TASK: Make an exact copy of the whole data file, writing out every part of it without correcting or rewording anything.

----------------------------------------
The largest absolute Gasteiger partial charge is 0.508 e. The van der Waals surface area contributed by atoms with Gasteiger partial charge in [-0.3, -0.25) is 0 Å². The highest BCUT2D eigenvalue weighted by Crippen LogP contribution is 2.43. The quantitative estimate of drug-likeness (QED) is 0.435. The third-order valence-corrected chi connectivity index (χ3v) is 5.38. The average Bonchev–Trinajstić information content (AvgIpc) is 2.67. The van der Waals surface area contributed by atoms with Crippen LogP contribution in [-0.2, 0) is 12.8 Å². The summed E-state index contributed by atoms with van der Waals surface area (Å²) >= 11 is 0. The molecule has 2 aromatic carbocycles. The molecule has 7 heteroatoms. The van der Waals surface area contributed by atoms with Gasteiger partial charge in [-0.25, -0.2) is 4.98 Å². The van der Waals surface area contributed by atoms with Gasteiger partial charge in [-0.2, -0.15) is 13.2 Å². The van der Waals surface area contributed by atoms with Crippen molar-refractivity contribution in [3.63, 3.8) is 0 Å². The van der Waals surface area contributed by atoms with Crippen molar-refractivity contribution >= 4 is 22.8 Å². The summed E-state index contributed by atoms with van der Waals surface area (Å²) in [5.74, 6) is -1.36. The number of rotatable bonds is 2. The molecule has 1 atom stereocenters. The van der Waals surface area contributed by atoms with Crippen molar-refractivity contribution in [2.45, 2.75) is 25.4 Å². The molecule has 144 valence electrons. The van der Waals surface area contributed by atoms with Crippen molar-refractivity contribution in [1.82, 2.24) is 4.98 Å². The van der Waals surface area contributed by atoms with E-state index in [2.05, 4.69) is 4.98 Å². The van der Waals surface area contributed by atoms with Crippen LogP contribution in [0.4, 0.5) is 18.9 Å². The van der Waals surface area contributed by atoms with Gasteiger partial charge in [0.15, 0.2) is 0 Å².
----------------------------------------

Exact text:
The largest absolute Gasteiger partial charge is 0.508 e. The van der Waals surface area contributed by atoms with Gasteiger partial charge in [-0.3, -0.25) is 0 Å². The highest BCUT2D eigenvalue weighted by Crippen LogP contribution is 2.43. The quantitative estimate of drug-likeness (QED) is 0.435. The third-order valence-corrected chi connectivity index (χ3v) is 5.38. The average Bonchev–Trinajstić information content (AvgIpc) is 2.67. The van der Waals surface area contributed by atoms with Crippen LogP contribution in [-0.2, 0) is 12.8 Å². The summed E-state index contributed by atoms with van der Waals surface area (Å²) >= 11 is 0. The molecule has 2 aromatic carbocycles. The molecule has 7 heteroatoms. The van der Waals surface area contributed by atoms with Gasteiger partial charge in [-0.25, -0.2) is 4.98 Å². The van der Waals surface area contributed by atoms with Gasteiger partial charge in [-0.2, -0.15) is 13.2 Å². The van der Waals surface area contributed by atoms with Crippen molar-refractivity contribution in [3.63, 3.8) is 0 Å². The van der Waals surface area contributed by atoms with Crippen molar-refractivity contribution >= 4 is 22.8 Å². The summed E-state index contributed by atoms with van der Waals surface area (Å²) in [5.74, 6) is -1.36. The number of rotatable bonds is 2. The molecule has 1 atom stereocenters. The van der Waals surface area contributed by atoms with Crippen molar-refractivity contribution in [2.45, 2.75) is 25.4 Å². The molecule has 144 valence electrons. The van der Waals surface area contributed by atoms with Crippen molar-refractivity contribution in [1.82, 2.24) is 4.98 Å². The van der Waals surface area contributed by atoms with E-state index in [2.05, 4.69) is 4.98 Å². The van der Waals surface area contributed by atoms with Crippen LogP contribution in [0.4, 0.5) is 18.9 Å². The van der Waals surface area contributed by atoms with Gasteiger partial charge in [0.15, 0.2) is 0 Å².